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A new kind of Governor General

A new kind of Governor General

The appointment of David Johnston, Law’66, as Canada’s new Governor General has been greeted with almost universal praise. The reasons are obvious.

Behind David Johnston’s “Aw Gosh!” nice-guy image and sometimes hokey love of Canada as “the most blessed country in the world, from almost any dimension you can imagine,” is a razor-sharp mind, prodigious energy, a magnetism for new ideas, and an incredible record of excelling in everything he has ever pursued, ranging from academe to public service, to the hockey rink.

If it is true, as one of his former law students, Robert Pritchard (who went on to become dean of law and president of the U of T) said, that Johnston is the best prepared Governor General in Canadian history, Queen’s played a brief, but very important, part.

In the current political climate, it is quite possible that, in addition to receiving Girl Guides, dignitaries, and diplomats at Rideau Hall, awarding medals, and visiting the far-flung outposts of the realm, he will be called upon to exercise the reserve powers of a ­governor general to determine the fate of the government of the day.

And if he does, the constitutional law course he took at Queen’s from the late Bill ­Lederman will be topmost in his mind. Johnston told me in an interview before he was sworn in as Governor General that he hopes he will never be confronted with a King-Byng situation (when in 1926, then Governor General Viscount Byng refused Prime Minister W.L. Mackenzie King’s request to dissolve Parliament provoking a constitutional crisis), or a confrontation over prorogation as his predecessor did with Prime Minister Stephen Harper. But if Johnston ever faces a constitutional crunch, he wishes Dean Lederman were still around to advise him. “In his time, he was the leading constitutional lawyer in the country.”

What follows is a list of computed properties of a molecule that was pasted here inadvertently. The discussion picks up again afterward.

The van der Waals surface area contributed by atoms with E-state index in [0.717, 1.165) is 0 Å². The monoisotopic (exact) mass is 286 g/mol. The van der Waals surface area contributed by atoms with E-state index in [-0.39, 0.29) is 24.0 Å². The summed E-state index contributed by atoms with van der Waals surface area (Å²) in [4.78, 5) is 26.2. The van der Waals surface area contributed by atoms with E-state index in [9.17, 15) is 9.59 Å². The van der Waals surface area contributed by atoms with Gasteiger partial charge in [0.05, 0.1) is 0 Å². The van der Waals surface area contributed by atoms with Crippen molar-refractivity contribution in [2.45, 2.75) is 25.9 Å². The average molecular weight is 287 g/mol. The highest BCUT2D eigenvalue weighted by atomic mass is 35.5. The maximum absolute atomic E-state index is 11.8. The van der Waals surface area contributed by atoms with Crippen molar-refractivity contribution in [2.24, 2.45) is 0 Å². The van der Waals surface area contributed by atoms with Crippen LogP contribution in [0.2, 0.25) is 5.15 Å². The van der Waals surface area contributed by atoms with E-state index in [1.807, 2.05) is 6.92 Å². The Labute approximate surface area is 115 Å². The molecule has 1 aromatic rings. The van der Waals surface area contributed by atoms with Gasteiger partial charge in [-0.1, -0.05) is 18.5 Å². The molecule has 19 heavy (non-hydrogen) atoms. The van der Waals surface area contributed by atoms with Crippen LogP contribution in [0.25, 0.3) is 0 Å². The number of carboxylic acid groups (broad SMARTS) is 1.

Johnston came to the law school at Queen’s in the fall of 1965 fresh from receiving his LLB with honours from Cambridge, which, while prestigious, did not qualify him to practice law in Canada. He chose Queen’s to get his Canadian qualifications because, of all of the Ontario law schools he consulted, Queens was prepared to give him the most credit for his Cambridge years and to allow him to get his Canadian law degree in one more year, which he did with First Class Honours in 1966.